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Bryan Johnson

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About Bryan Johnson

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    North Woods Wi

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  1. Chris Campbell said ... it’s one part soda ash to three parts boiling water .., only make enough for one use and don’t throw any leftovers down your drains! One coat is soft eggshell, two gets shinier And three looks like a clear glaze.
  2. I'd try spritzing reclaim scraps with some saturated Epsom salts solution. Bryan
  3. rock polisher. I use the rotary ones, some use vibratory.
  4. Since I use colored porcelain some techniques might not work with stone ware. This is a short form of process. 1 make earring (I use a very white cone 6 porcelain) 2 put in holes for wire or cord while wet 3 dry 4 fill quart bowls with pieces. 5 010 bisque 6 tumble polish for 2-12 hours, til edges rounded and surface smooth 7 clean & adjust holes with diamond bit 8 high fire laid flat on kiln shelf 9 tumble polish (no grit needed) 10 sort 11 wire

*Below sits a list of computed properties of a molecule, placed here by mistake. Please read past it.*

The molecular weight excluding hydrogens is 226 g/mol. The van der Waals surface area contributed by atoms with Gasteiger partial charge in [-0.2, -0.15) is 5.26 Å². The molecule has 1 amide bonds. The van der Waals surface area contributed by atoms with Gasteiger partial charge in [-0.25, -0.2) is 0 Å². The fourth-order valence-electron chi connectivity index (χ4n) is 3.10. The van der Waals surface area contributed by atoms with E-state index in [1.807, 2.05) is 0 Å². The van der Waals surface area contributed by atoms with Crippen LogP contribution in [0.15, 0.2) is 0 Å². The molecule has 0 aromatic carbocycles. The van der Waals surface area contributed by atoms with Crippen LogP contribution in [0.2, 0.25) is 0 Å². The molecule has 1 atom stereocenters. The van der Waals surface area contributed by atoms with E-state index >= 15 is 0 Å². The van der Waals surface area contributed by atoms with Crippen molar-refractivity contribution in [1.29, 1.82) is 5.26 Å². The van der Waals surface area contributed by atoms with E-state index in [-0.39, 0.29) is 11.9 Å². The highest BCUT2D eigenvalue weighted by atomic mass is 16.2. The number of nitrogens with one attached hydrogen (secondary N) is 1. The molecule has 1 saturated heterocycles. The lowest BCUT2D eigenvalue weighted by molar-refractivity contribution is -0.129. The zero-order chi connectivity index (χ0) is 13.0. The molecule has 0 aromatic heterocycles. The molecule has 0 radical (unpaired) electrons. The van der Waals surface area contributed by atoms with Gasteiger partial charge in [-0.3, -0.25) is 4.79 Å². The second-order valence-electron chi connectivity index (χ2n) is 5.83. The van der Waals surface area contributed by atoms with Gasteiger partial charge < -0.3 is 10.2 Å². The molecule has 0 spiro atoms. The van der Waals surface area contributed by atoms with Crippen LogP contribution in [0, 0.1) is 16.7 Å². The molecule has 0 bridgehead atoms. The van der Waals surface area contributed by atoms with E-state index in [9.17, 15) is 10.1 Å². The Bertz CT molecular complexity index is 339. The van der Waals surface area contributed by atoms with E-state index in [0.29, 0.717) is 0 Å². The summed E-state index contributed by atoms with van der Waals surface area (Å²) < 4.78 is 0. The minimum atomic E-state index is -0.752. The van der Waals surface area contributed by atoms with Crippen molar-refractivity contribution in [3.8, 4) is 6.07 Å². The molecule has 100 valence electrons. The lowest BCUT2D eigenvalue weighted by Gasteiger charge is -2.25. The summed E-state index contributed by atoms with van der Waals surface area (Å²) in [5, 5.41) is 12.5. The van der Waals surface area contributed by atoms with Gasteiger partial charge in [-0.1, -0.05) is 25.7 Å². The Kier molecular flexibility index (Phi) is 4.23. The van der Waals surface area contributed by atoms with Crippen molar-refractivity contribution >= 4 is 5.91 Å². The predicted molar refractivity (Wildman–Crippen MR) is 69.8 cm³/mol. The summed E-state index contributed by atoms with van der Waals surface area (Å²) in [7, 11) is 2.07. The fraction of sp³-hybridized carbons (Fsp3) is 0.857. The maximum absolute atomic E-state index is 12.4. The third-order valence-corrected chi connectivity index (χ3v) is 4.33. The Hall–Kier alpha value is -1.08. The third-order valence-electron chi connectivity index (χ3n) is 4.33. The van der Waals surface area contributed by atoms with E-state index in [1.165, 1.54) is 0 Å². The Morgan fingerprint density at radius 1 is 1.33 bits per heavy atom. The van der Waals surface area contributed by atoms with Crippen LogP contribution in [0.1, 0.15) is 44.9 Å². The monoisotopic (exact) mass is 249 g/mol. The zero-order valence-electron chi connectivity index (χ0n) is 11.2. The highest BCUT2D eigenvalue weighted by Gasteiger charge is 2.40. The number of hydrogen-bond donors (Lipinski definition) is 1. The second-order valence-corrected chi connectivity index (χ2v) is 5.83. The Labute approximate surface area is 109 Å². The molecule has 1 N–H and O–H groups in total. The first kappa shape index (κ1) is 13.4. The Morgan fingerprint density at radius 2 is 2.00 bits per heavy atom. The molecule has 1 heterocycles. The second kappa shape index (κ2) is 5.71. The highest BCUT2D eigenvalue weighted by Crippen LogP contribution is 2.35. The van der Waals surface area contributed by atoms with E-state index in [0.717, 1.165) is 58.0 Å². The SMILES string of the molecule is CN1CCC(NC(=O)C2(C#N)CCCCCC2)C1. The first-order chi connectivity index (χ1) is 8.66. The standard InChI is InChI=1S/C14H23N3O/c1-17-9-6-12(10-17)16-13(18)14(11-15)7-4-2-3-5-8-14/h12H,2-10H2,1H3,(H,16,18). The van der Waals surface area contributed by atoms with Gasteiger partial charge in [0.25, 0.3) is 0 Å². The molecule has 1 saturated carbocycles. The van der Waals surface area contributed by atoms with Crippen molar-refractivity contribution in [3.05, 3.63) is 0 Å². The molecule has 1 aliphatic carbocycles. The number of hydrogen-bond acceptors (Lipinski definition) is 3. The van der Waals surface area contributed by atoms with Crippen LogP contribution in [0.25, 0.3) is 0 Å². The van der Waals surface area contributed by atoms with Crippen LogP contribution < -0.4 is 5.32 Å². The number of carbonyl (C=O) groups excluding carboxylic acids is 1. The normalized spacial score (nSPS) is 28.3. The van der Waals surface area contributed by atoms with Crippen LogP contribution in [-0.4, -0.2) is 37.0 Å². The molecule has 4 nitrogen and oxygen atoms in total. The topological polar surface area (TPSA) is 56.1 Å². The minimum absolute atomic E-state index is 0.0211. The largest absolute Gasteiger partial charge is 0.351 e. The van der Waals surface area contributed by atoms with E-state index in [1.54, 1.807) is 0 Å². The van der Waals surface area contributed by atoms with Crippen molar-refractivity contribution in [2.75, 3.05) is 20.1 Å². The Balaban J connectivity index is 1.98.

5. The cross section of extrusions are generally the most interesting. Assembled extrusions.
  6. Are you sure that the vacuum is getting to the clay?
  7. The critique of neph sy is that it breaks down the oxide layer(reduction?) and also the aluminum (oxidation?). Years ago Ivor Lewis, on clay art said that the oxide layer is amphoteric, so I suppose it could also be oxidation . Then to counteract the problem we add epsom salts, a mild acid, which seems like should be more likely to break down an oxide layer.
  8. I think that what I am trying to figure out is why the nepheline, the component that is missing a silica would react with the oxide layer or the metallic aluminum to form pits and a hard deposit. Nepheline should react with silica to form feldspar, not with alumina.
  9. I am mostly interested in what happens with Neph Sy in clay. The explanations that I have read seem incomplete. Neph Sy is often said to have soluble sodium- where is that from and what form does it take?
  10. I am looking for some more details on aluminum pitting and the hard material that forms in proximity to the aluminum. The soluble sodium must be reacting to something, but what is formed when it dissolves? Does that play a role/or is the main contributor?
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